At the University of North Carolina at Greensboro, diversity is our middle name. Along with the ethnic diversity of a 40 percent non-white student-body, UNCG is also home to a variety of undergraduate students, graduate students, faculty and staff members with different gender identities, sexual orientations, and expressions.
The LGBTQ+, Lesbian, Gay, Bisexual, Transgender, Queer and plus community encompasses people from all different walks of life, many of whom have identities which intersect with marginalizations of race, ability and class. As a group facing discrimination, hate violence and micro-aggressions every day, sanctuaries of support are necessary for the physical, mental and emotional health of its members.
Here at UNCG, we want to advocate for our LGBTQ+ students in any way we can. One of the main sources of support comes from the Office of Intercultural Engagement. The OIE offers different programs, organizations and events to help promote awareness and understanding of everyone under the LGBTQ+ umbrella.
One of their organizations is called Safe Zone, a training program for members of the UNCG community — students, faculty and staff — to create Safe Zones in and out of the classroom, where every voice can be heard and respected. By creating these safe spaces, those who complete the training can help make the campus and community more inclusive and welcoming to all LGBTQ+ students. The Intercultural Resource Center and the Joyner room on the ground floor of the Elliott University Center are Safe Zones for everyone to use and enjoy.
Another organization, Confetti, connects LGBTQ+ and allied students together with the OIE to connect with others, create programs associated with the LGBTQ+ community and enhance their social justice leadership skills.
There are other student-lead groups who advocate for LGBTQ+ students, but one group of students in particular is distinct from the rest. We assume most of these resources are made for young undergraduate LGBTQ+ students who can use them to the fullest as they live on or nearby campus. But what about graduate students? They have tighter schedules and less time to spare for connecting with other LGBTQ+ graduate students. Luckily, the OIE supplied a solution.
The Queer Graduate Student Association, known as Q+, is a new addition to the OIE. Every month, LGBTQ+ graduate students and allies come together to relax and talk. This month’s event, the Q+ Dialogue ‘n’ Chill, occurred Wednesday evening in the Joyner room.
According to Kate Rawson, the graduate assistant for LGBTQ Advocacy and Outreach in the OIE, the program, “Is a very informal opportunity for queer and allied graduate students to come together and discuss what’s going on in our lives, how we feel LGBTQ+ relations are at UNCG, and other larger issues related to gender, sexuality and intersecting identities.”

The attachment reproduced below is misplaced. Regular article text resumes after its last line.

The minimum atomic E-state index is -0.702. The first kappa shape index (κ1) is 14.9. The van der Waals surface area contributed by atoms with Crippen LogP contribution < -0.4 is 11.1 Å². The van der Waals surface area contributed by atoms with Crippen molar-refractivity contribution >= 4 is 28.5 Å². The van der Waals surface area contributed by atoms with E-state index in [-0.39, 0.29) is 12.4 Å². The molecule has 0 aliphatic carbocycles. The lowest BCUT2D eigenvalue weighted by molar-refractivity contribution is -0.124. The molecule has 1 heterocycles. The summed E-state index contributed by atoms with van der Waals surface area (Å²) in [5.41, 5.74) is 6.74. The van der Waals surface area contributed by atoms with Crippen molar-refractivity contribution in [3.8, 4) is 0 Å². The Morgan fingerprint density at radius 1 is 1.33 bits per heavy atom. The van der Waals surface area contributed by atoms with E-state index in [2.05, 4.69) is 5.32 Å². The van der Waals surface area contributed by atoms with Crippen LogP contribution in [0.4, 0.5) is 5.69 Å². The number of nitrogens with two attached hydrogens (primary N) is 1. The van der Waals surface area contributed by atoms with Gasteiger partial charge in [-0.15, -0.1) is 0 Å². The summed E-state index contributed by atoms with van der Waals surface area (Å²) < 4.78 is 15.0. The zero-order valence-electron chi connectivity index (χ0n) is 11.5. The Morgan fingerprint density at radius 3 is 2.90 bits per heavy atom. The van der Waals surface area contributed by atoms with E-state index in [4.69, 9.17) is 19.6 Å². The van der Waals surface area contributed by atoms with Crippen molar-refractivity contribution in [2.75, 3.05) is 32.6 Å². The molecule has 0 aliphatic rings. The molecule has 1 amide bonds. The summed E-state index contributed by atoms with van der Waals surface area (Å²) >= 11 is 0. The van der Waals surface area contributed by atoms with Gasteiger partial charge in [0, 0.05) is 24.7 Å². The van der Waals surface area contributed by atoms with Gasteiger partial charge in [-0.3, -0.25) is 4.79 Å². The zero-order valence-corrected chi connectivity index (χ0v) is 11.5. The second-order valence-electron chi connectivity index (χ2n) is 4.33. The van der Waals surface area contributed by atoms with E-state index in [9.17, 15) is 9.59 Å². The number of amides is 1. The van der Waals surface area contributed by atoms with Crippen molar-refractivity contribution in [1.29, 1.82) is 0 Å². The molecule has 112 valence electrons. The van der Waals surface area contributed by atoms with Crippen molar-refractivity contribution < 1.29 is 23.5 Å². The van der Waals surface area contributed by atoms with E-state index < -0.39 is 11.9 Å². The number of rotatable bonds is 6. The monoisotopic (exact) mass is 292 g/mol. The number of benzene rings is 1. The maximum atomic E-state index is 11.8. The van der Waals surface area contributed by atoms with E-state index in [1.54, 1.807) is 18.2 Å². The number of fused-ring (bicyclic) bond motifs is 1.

Just like the name suggests, the ten or so graduate students and allies in attendance sat together, enjoyed pizza and talked. At the beginning of the program, the attendees were divided into three small groups and given questions to ask each other to stir up dialogue.
After a time, they all came together again to see what discussions were created among each group. Most of the conversations focused on discrimination, the intersection of sexual and gender identities with religious identities and support in working areas.
One attendee mentioned hostility towards LGBTQ+ students at their undergraduate institution. Their work relations were strained as a coworker expressed a desire for violence against anyone he found out was “gay.” They were also denied a lavender graduation because it was seen as discriminatory against other diverse groups of people.
For those who didn’t fully understand what a lavender graduation was, Rawson explained how Dr. Ronni Sanlo, a Jewish lesbian, could not attend her child’s graduation ceremony with her partner because they were lesbian. In order to combat discrimination for queer undergraduate students, she created lavender graduations to highlight the achievements of every LGBTQ+ student. Now, universities all over the country have them.
“We do it every semester here,” Rawson said.
The question of how religious, sexual and gender identities connect brought a good conversation. Some attendees faced obstacles with the lack of support from their families and churches. Luckily, there are churches on campus that are LGBT inclusive, such as College Park Baptist Church.
At the end of the Dialogue ‘n’ Chill, Kynnith Francis-Vaughn, the mastermind and organizer of the event, said, “I hope that you all can walk away with something that you didn’t come in with” and “feel like you can be supported here at UNC Greensboro.”
There are many support systems for LGBTQ+ members at UNCG. Diversity is a huge part of our community, and we strive to protect, rise up and advocate for everyone.